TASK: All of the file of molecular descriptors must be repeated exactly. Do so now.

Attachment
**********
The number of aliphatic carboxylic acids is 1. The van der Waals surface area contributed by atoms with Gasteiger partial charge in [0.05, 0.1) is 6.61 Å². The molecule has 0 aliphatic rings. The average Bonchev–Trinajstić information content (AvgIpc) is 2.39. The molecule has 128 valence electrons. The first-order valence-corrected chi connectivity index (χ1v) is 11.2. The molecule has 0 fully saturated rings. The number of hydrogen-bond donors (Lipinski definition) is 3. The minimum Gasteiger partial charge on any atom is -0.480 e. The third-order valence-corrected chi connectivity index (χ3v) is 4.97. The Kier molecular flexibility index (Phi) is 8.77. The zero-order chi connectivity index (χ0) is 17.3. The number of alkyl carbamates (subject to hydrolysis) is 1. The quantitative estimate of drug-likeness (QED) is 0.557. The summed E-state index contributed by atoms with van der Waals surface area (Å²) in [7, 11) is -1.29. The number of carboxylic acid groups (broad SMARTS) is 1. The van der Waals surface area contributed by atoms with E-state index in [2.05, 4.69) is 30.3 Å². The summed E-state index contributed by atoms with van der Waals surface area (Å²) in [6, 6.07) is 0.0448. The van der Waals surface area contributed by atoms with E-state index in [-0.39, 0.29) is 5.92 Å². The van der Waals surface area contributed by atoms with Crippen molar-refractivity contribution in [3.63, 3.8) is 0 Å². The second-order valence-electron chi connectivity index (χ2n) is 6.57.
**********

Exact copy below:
The number of aliphatic carboxylic acids is 1. The van der Waals surface area contributed by atoms with Gasteiger partial charge in [0.05, 0.1) is 6.61 Å². The molecule has 0 aliphatic rings. The average Bonchev–Trinajstić information content (AvgIpc) is 2.39. The molecule has 128 valence electrons. The first-order valence-corrected chi connectivity index (χ1v) is 11.2. The molecule has 0 fully saturated rings. The number of hydrogen-bond donors (Lipinski definition) is 3. The minimum Gasteiger partial charge on any atom is -0.480 e. The third-order valence-corrected chi connectivity index (χ3v) is 4.97. The Kier molecular flexibility index (Phi) is 8.77. The zero-order chi connectivity index (χ0) is 17.3. The number of alkyl carbamates (subject to hydrolysis) is 1. The quantitative estimate of drug-likeness (QED) is 0.557. The summed E-state index contributed by atoms with van der Waals surface area (Å²) in [7, 11) is -1.29. The number of carboxylic acid groups (broad SMARTS) is 1. The van der Waals surface area contributed by atoms with E-state index in [2.05, 4.69) is 30.3 Å². The summed E-state index contributed by atoms with van der Waals surface area (Å²) in [6, 6.07) is 0.0448. The van der Waals surface area contributed by atoms with E-state index in [-0.39, 0.29) is 5.92 Å². The van der Waals surface area contributed by atoms with Crippen molar-refractivity contribution in [3.63, 3.8) is 0 Å². The second-order valence-electron chi connectivity index (χ2n) is 6.57.